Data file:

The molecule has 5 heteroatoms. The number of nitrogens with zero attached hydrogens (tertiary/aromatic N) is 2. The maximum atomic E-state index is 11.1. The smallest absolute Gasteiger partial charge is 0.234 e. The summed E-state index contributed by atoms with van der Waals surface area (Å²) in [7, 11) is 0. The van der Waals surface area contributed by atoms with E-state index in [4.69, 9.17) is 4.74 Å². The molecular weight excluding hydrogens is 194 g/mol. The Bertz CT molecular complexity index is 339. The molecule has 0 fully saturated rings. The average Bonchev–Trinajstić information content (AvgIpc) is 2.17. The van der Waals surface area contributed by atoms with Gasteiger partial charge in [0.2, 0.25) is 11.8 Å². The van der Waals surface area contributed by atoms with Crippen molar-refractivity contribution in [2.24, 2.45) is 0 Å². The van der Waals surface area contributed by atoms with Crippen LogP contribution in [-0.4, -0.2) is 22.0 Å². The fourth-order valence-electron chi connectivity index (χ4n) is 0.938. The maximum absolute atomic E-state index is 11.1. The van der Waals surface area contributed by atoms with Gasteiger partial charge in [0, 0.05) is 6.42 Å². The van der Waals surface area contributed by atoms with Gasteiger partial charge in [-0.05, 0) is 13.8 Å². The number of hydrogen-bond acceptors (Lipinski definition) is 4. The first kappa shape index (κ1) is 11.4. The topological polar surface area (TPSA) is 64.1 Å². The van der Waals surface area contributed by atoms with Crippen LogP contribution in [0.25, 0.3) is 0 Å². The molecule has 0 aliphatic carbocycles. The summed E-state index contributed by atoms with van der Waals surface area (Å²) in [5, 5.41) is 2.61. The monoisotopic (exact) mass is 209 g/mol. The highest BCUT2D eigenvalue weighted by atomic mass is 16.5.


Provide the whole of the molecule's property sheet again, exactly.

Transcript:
The molecule has 5 heteroatoms. The number of nitrogens with zero attached hydrogens (tertiary/aromatic N) is 2. The maximum atomic E-state index is 11.1. The smallest absolute Gasteiger partial charge is 0.234 e. The summed E-state index contributed by atoms with van der Waals surface area (Å²) in [7, 11) is 0. The van der Waals surface area contributed by atoms with E-state index in [4.69, 9.17) is 4.74 Å². The molecular weight excluding hydrogens is 194 g/mol. The Bertz CT molecular complexity index is 339. The molecule has 0 fully saturated rings. The average Bonchev–Trinajstić information content (AvgIpc) is 2.17. The van der Waals surface area contributed by atoms with Gasteiger partial charge in [0.2, 0.25) is 11.8 Å². The van der Waals surface area contributed by atoms with Crippen molar-refractivity contribution in [2.24, 2.45) is 0 Å². The van der Waals surface area contributed by atoms with Crippen LogP contribution in [-0.4, -0.2) is 22.0 Å². The fourth-order valence-electron chi connectivity index (χ4n) is 0.938. The maximum absolute atomic E-state index is 11.1. The van der Waals surface area contributed by atoms with Gasteiger partial charge in [0, 0.05) is 6.42 Å². The van der Waals surface area contributed by atoms with Gasteiger partial charge in [-0.05, 0) is 13.8 Å². The number of hydrogen-bond acceptors (Lipinski definition) is 4. The first kappa shape index (κ1) is 11.4. The topological polar surface area (TPSA) is 64.1 Å². The van der Waals surface area contributed by atoms with Crippen LogP contribution in [0.25, 0.3) is 0 Å². The molecule has 0 aliphatic carbocycles. The summed E-state index contributed by atoms with van der Waals surface area (Å²) in [5, 5.41) is 2.61. The monoisotopic (exact) mass is 209 g/mol. The highest BCUT2D eigenvalue weighted by atomic mass is 16.5.